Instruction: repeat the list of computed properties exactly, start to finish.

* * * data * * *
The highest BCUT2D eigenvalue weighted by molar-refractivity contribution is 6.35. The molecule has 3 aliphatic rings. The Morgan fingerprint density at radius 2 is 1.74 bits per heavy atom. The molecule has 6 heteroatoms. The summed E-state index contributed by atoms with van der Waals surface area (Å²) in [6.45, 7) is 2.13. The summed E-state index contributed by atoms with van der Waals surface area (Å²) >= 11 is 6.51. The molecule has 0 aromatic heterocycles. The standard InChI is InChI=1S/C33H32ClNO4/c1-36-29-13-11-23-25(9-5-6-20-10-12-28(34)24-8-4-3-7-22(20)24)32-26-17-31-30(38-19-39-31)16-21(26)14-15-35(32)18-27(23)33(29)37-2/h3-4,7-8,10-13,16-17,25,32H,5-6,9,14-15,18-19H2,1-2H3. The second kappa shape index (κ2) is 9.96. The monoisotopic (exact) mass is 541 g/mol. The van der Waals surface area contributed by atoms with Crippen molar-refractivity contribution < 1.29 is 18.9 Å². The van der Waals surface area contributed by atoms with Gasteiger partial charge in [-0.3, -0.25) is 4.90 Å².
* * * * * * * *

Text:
The highest BCUT2D eigenvalue weighted by molar-refractivity contribution is 6.35. The molecule has 3 aliphatic rings. The Morgan fingerprint density at radius 2 is 1.74 bits per heavy atom. The molecule has 6 heteroatoms. The summed E-state index contributed by atoms with van der Waals surface area (Å²) in [6.45, 7) is 2.13. The summed E-state index contributed by atoms with van der Waals surface area (Å²) >= 11 is 6.51. The molecule has 0 aromatic heterocycles. The standard InChI is InChI=1S/C33H32ClNO4/c1-36-29-13-11-23-25(9-5-6-20-10-12-28(34)24-8-4-3-7-22(20)24)32-26-17-31-30(38-19-39-31)16-21(26)14-15-35(32)18-27(23)33(29)37-2/h3-4,7-8,10-13,16-17,25,32H,5-6,9,14-15,18-19H2,1-2H3. The second kappa shape index (κ2) is 9.96. The monoisotopic (exact) mass is 541 g/mol. The van der Waals surface area contributed by atoms with Crippen molar-refractivity contribution < 1.29 is 18.9 Å². The van der Waals surface area contributed by atoms with Gasteiger partial charge in [-0.3, -0.25) is 4.90 Å².